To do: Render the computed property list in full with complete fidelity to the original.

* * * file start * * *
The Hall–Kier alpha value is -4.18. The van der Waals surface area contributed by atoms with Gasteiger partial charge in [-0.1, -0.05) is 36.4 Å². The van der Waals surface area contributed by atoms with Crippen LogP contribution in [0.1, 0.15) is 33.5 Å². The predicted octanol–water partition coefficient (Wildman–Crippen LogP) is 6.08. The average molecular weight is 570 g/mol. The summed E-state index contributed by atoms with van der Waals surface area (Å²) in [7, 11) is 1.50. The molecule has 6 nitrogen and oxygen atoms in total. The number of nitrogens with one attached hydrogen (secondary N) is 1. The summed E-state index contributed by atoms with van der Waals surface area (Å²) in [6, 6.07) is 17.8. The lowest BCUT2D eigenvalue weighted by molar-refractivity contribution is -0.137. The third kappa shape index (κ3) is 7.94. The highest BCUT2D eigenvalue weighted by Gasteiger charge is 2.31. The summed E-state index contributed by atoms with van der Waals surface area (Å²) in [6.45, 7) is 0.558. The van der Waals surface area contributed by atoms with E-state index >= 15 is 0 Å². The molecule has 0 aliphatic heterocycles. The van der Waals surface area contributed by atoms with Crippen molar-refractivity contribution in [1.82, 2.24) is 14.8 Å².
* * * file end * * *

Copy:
The Hall–Kier alpha value is -4.18. The van der Waals surface area contributed by atoms with Gasteiger partial charge in [-0.1, -0.05) is 36.4 Å². The van der Waals surface area contributed by atoms with Crippen LogP contribution in [0.1, 0.15) is 33.5 Å². The predicted octanol–water partition coefficient (Wildman–Crippen LogP) is 6.08. The average molecular weight is 570 g/mol. The summed E-state index contributed by atoms with van der Waals surface area (Å²) in [7, 11) is 1.50. The molecule has 6 nitrogen and oxygen atoms in total. The number of nitrogens with one attached hydrogen (secondary N) is 1. The summed E-state index contributed by atoms with van der Waals surface area (Å²) in [6, 6.07) is 17.8. The lowest BCUT2D eigenvalue weighted by molar-refractivity contribution is -0.137. The third kappa shape index (κ3) is 7.94. The highest BCUT2D eigenvalue weighted by Gasteiger charge is 2.31. The summed E-state index contributed by atoms with van der Waals surface area (Å²) in [6.45, 7) is 0.558. The van der Waals surface area contributed by atoms with E-state index >= 15 is 0 Å². The molecule has 0 aliphatic heterocycles. The van der Waals surface area contributed by atoms with Crippen molar-refractivity contribution in [1.82, 2.24) is 14.8 Å².